Salvadorean president’s alarming hostility towards independent media
Reporters Without Borders (RSF) is very worried by the increasingly hostile environment for reporters in El Salvador, especially by President Nayib Bukele’s recent attacks and threats against critical and independent media, and calls on the authorities to stop denigrating journalism.
During a press conference livestreamed on Facebook on 24 September, President Bukele accused the country’s leading online media outlets, El Faro, Revista Factum and Gato Encerrado, and the newspapers La Prensa Gráfica and El Diario de Hoy of lying, attacking the government and waging an orchestrated political campaign ahead of next year’s legislative elections.
And without providing any supporting information or evidence, Bukele also announced that El Faro was being investigated for money laundering. The newspaper responded that it was completely unaware of the existence of any such investigation and had received no notification from the judicial authorities. In July, El Faro began being subjected to a finance ministry audit that is marred by many irregularities, according to the newspaper’s editor, José Luis Sanz.
One of Latin America’s leading practitioners of investigative journalism and an outspoken critic of the government, El Faro reported on 3 September that the authorities were negotiating with Mara Salvatrucha (MS-13), a criminal gang with 17,000 members, to get a reduction in the number of murders in El Salvador in return for better prison conditions for jailed members and votes for the president’s party, Nueva Ideas, which is run by a member of his family.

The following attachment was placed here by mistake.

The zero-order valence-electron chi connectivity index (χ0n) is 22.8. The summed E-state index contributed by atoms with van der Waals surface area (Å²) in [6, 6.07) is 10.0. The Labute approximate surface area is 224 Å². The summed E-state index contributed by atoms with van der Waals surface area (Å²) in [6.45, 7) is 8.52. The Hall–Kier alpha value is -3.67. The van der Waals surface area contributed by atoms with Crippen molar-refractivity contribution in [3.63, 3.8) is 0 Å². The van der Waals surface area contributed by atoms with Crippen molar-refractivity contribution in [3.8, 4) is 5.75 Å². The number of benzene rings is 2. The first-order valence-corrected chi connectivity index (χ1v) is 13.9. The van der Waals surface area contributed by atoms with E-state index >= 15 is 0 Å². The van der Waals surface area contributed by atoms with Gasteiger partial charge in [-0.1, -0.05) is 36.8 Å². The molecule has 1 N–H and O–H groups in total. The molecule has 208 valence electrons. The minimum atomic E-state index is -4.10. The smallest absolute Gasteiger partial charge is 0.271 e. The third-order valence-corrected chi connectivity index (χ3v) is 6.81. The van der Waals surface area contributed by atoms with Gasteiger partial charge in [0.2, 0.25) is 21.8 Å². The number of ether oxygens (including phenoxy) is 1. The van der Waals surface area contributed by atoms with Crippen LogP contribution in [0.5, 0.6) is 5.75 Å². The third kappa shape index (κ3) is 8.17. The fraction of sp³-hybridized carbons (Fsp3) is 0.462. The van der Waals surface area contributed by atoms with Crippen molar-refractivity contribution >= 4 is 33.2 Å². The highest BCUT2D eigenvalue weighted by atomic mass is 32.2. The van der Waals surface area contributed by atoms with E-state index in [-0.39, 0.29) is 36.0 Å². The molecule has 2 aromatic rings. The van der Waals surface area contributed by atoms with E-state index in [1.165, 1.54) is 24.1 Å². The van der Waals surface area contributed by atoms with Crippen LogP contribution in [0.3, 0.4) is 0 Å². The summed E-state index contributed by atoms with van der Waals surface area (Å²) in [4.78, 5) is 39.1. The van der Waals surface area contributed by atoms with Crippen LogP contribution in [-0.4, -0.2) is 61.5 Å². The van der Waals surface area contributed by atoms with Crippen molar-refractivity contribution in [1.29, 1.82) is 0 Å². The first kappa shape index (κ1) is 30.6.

Bukele has denied the report but the judicial authorities opened a formal investigation on 7 September to determine whether the government really has maintained relations with the gang.
“President Bukele’s repeated attacks and threats against journalists critical of his administration signal an extremely worrying shift towards authoritarianism,” said Emmanuel Colombié, the head of RSF’s Latin America bureau.
“The systematic denigration and attempts to create the image of a press that is the enemy of the people are not just dangerous and counter-productive. They also reinforce the entire society’s mistrust of journalists, whose reporting is nonetheless vital in a country badly affected by violence and corruption.”
Although he claims to defend media freedom and, during the 24 September press conference, again promised to “guarantee freedom of expression 100% and freedom of the press to the utmost,” Bukele often adopts an aggressive stance towards the media and blocks many journalists on social media.
As well as the leading newspapers critical of the government, the El Salvador Journalists’ Association (APES) has also been the target of many attacks by the president and his supporters since the start of the year, especially on social media.
Amid the growing tension, President Bukele announced on Twitter on 30 September that the government was launching a new TV news programme called El Salvador on the state-owned Canal 10 channel. Promoted by no less a person than the president, the new programme began being broadcast on 5 October.
According to the president’s office, it will provide the government with “its own window, its own voice.” In other words, it will broadcast “propaganda financed with public funds,” said Edison Lanza, the special rapporteur for freedom of expression of the Inter-American Commission on Human Rights, an Organization of American States offshoot.
During the first half of 2020, RSF reported that the Salvadorean media were having difficulty covering the Covid-19 crisis, in large part because of a lack of government transparency.
El Salvador is ranked 74th out of 180 countries in RSF's 2020 World Press Freedom Index.